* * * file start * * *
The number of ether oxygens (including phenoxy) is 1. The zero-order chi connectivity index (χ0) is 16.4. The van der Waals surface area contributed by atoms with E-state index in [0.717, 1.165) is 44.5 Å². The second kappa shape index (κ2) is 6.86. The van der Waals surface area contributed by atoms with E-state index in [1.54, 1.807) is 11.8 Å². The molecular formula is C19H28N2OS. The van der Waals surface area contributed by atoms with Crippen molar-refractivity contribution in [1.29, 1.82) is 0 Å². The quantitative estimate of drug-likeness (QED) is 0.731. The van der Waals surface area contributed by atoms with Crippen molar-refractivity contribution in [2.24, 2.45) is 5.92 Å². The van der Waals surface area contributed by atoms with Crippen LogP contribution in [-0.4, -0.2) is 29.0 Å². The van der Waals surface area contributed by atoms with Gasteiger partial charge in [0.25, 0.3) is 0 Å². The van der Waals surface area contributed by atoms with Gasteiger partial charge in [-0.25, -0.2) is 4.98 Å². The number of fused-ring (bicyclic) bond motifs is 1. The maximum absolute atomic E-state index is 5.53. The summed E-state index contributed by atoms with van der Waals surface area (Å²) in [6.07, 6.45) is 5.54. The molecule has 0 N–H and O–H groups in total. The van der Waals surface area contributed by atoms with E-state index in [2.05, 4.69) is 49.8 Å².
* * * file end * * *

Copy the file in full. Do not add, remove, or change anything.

The number of ether oxygens (including phenoxy) is 1. The zero-order chi connectivity index (χ0) is 16.4. The van der Waals surface area contributed by atoms with E-state index in [0.717, 1.165) is 44.5 Å². The second kappa shape index (κ2) is 6.86. The van der Waals surface area contributed by atoms with E-state index in [1.54, 1.807) is 11.8 Å². The molecular formula is C19H28N2OS. The van der Waals surface area contributed by atoms with Crippen molar-refractivity contribution in [1.29, 1.82) is 0 Å². The quantitative estimate of drug-likeness (QED) is 0.731. The van der Waals surface area contributed by atoms with Crippen molar-refractivity contribution in [2.24, 2.45) is 5.92 Å². The van der Waals surface area contributed by atoms with Crippen LogP contribution in [-0.4, -0.2) is 29.0 Å². The van der Waals surface area contributed by atoms with Gasteiger partial charge in [0.25, 0.3) is 0 Å². The van der Waals surface area contributed by atoms with Gasteiger partial charge in [-0.25, -0.2) is 4.98 Å². The number of fused-ring (bicyclic) bond motifs is 1. The maximum absolute atomic E-state index is 5.53. The summed E-state index contributed by atoms with van der Waals surface area (Å²) in [6.07, 6.45) is 5.54. The molecule has 0 N–H and O–H groups in total. The van der Waals surface area contributed by atoms with E-state index in [2.05, 4.69) is 49.8 Å².